"When I first flew over the Leuser Ecosystem, I saw an intact landscape, a contiguous block of lush, diverse vegetation stretched through hills and valleys. The Leuser is truly a majestic landscape — one of a kind."

She fell in love. "I had my first orangutan encounter in the Leuser Ecosystem," she remembers. "As the baby orangutan swung from the branches, seemingly playing and having fun, the mother was observing us. I was moved by the experience."

Courtesy of Farwiza Farhan

"Over the years," she continues, "the encounters with wildlife, with people, and with the ecosystem itself compounded. My curiosity and interest towards nature have turned into a deep desire to protect this biodiversity."

So, she began working for a government agency tasked to protect it. After the agency dismantled for political reasons in the country, Farhan decided to create the HAkA Foundation.

"The goals [of HAkA] are to protect, conserve and restore the Leuser Ecosystem while at the same time catalyzing and enabling just economic prosperity for the region," she says.

"Wild areas and wild places are rare these days," she continues. "We think gold and diamonds are rare and therefore valuable assets, but wild places and forests, like the Leuser Ecosystems, are the kind of natural assets that essentially provide us with life-sustaining services."

"The rivers that flow through the forest of the Leuser Ecosystem are not too dissimilar to the blood that flows through our veins. It might sound extreme, but tell me — can anyone live without water?"

Courtesy of Farwiza Farhan

So far, HAkA has done a lot of work to protect the region. The organization played a key role in strengthening laws that bring the palm oil companies that burn forests to justice. In fact, their involvement led to an unprecedented, first-of-its-kind court decision that fined one company close to $26 million.

In addition, HAkA helped thwart destructive infrastructure plans that would have damaged critical habitat for the Sumatran elephants and rhinos. They're working to prevent mining destruction by helping communities develop alternative livelihoods that don't damage the forests. They've also trained hundreds of police and government rangers to monitor deforestation, helping to establish the first women ranger teams in the region.

"We have supported multiple villages to create local regulation on river and land protection, effectively empowering communities to regain ownership over their environment."

She is one of Tory Burch's Empowered Women this year. The donation she receives as a nominee is being awarded to the Ecosystem Impact Foundation. The small local foundation is working to protect some of the last remaining habitats of the critically endangered leatherback turtle that lives on the west coast of Sumatra.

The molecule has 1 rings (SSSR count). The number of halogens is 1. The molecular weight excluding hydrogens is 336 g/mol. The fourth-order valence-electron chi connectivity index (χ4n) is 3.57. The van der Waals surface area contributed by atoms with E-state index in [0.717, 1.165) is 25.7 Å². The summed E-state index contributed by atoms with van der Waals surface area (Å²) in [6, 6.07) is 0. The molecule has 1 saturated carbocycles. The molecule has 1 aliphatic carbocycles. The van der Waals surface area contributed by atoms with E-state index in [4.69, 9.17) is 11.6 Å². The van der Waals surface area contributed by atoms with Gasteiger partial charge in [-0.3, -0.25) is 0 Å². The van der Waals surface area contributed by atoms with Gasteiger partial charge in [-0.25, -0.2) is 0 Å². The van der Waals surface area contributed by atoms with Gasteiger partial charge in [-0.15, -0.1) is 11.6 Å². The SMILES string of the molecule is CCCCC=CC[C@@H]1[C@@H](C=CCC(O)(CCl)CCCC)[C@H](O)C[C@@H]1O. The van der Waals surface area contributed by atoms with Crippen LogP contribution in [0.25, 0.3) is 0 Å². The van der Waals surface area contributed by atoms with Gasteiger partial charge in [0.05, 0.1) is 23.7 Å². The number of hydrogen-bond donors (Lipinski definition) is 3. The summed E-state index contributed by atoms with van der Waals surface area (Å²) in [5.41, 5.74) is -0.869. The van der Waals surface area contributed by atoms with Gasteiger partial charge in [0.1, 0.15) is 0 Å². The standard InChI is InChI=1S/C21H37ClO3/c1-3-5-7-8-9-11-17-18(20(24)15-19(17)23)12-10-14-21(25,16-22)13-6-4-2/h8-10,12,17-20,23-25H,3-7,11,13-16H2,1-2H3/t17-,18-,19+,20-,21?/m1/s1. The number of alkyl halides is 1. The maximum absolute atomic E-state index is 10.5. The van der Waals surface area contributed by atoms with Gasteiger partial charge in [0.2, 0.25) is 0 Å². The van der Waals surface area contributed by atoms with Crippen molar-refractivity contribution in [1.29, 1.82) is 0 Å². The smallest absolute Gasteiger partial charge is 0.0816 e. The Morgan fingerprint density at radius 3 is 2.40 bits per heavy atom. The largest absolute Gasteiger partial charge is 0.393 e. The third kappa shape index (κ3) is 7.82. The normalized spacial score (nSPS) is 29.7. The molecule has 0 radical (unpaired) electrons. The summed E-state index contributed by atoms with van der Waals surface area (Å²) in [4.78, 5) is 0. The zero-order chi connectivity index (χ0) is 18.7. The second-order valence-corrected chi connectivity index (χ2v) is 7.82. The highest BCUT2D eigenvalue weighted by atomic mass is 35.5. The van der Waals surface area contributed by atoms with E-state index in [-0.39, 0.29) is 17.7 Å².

"The funds will help the organization keep their ranger employed so they can continue protecting the islands, endangered birds and sea turtle habitats," she says.

To learn more about Tory Burch and Upworthy's Empowered Women program visit https://www.toryburch.com/empoweredwomen. Do you know an inspiring woman like Farwiza? Nominate her today!

Kurt Cobain, Blockbuster Video, Bill Clinton.

The 1990s was a sweet spot in American history. The stifling Cold War with the Soviet Union had just come to the end in 1989 and it would still be 12 years before a new era of fear after the 9/11 attacks.

The 1990s was also a time of prosperity that lifted up Americans across the socioeconomic spectrum and an era that saw unprecedented peace in the world. In fact, things were going so well in America that President Clinton managed to have a budget surplus four years in a row.

The '90s was also the last gasp of the analog era when people couldn't contact you 24/7 and did things for the pure joy of it instead for the likes and shares.

To say that the '90s was the last great American decade may be looking back with rose-colored glasses but it's obvious that as we've entered this new era dominated by technology, we left behind a lot of things that brought us joy. Many of us wouldn't mind having them back.

A recent Reddit thread asked "What do you miss about the '90s?" and the answers will take you back to a time that most of us remember fondly. Will people ever say that about the 2020s? Only time will tell.

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Millie the Noodle Horse.

One of the most humane trends in the past 30 years of American life has been the decline in greyhound racing. After hitting its peak in 1985, state laws have led to the closure of racetracks across the country.

By the end of 2022, there will only be two active greyhound tracks in the United States, both in West Virginia.

The change in attitudes toward dog racing has meant an increase in greyhounds being rescued and living second lives as family pets. Greyhounds are great around children, have happy dispositions and, even though they're fast on the track, they don't require a lot of exercise.

This has led them to have the nickname the "45 mile-per-hour couch potato."